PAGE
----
In the beginning of the Sermon on the Mount in the Gospel of Matthew (the importance of which I cannot emphasize enough), Jesus starts by saying, “Blessed are the poor in spirit, for theirs is the kingdom of heaven (Matt 5:3).” If you ask a lot of Christians what that means, most will not have an answer.
Matthew 8, immediately after the Sermon on the Mount, begins with two healings. First is a leper. This guy was poor, absolutely poor. He could offer Jesus literally nothing in return for a favor. He has no money, no contacts, and couldn’t even offer Him his coat if he had one (it would be infected). He was completely dependent on Jesus’ mercy. The second miracle is the centurion’s servant. This centurion was, in the world’s terms, probably the richest, most powerful, most important person who had ever been in Capernaum. Furthermore, he had been good to the residents, and had built a very large synagogue (bigger than such a small community could normally afford), and so might easily be thinking that everyone in town owed him a favor. If anyone could be expected to approach Jesus with a sense of entitlement to special treatment, it was him. And yet we see the opposite. When Jesus says he will come and cure the servant, the centurion says, “Lord, I am not worthy to have you enter under my roof (Matt 8:8).” This is, perhaps, the greatest expression in the Bible, and we repeat it every Mass. He approached Jesus, not with a sense of entitlement, but of humility, as a beggar. He was not poor, but he was poor in spirit.
Contrast with Jesus’ visit to the synagogue in Nazareth in Luke 4. The people there thought that since Jesus had grown up there, they were entitled to see some miracles. When Jesus told them they weren’t they got quite nasty. When people approach Jesus with a sense of entitlement it does not go well.
Our Gospel today tells the story of a servant who had been plowing the field or tending sheep all day (Luke 17:7-10) comes home, and, instead of being able to relax and eat, still has to make and serve dinner for the master.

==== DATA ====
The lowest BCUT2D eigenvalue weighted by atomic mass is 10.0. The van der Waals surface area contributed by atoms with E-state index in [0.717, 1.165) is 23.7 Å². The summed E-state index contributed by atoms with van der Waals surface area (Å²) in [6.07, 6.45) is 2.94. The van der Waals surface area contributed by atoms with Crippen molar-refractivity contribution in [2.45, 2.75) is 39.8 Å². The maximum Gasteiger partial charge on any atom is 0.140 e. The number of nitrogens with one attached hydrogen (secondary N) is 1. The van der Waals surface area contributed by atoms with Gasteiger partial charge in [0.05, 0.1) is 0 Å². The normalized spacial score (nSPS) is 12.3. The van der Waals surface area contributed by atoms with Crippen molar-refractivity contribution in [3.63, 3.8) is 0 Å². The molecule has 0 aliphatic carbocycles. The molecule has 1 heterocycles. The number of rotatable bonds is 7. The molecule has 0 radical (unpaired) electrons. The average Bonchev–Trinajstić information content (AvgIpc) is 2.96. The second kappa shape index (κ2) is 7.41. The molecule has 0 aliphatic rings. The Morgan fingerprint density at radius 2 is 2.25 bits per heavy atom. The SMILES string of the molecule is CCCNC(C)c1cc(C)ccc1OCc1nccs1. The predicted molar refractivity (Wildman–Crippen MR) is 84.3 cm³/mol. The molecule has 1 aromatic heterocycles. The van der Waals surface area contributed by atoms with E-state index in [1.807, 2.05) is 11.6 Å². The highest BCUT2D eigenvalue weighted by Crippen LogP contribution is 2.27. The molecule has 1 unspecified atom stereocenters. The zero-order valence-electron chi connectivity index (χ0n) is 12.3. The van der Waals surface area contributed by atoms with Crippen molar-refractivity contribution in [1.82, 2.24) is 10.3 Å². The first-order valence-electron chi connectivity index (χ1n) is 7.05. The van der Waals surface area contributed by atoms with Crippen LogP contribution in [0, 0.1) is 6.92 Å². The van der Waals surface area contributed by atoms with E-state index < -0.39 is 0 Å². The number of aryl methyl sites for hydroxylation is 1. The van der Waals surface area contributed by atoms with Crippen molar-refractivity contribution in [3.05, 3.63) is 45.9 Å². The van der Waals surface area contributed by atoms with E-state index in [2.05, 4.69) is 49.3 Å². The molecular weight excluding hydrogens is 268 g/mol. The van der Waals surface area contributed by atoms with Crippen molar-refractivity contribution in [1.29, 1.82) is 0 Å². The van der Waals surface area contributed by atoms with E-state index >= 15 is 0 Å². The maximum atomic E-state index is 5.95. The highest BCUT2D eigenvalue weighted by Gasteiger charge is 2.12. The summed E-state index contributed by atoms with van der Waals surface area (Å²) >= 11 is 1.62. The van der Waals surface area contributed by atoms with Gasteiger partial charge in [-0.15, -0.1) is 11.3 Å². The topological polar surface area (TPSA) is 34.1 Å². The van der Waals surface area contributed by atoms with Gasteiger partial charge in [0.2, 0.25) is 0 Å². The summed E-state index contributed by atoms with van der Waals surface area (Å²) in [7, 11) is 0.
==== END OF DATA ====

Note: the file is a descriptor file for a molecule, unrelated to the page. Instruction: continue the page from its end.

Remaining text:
In C. S. Lewis’ “The Screwtape Letters” he says, “Men are not angered by mere misfortune but by misfortune conceived as injury. And the sense of injury depends on the feeling that a legitimate claim has been denied (Letter 21).” We can believe that after all we have done and all we have suffered, we should have things go our way for a while, but things don’t go as well. There is not just a sense of disappointment, but a sense that we have been wronged. Sometimes people do wrong us, but when there is nothing we can do to correct the situation, holding on to the resentment will harm and not help us. We recognize the truth, but must work toward healing. We can feel wronged that God has not done what we wanted. We can decide we deserve better from God after all we have done and all we have gone through. We are all reminded today that however much we do for God, He doesn’t owe us anything. Ephesians 2:1-10 makes that point very powerfully. If we worked 29 hours a day, 11 days a week 64 weeks a year for a million years, we could not earn a moment of heaven.
When we approach God, we are confident that he will respond because of His infinite love, not because we are entitled. A disciple does not tell God that we will follow so far and no farther, or we will follow only if our conditions are met. We do not know what discipleship will demand in the future, but we are called to follow wherever it leads. I find He will send some consolations and encouragements to keep us from getting totally discouraged, but not always when and how much we think He should.
We ask for the strength to follow without limits, and with a willing heart.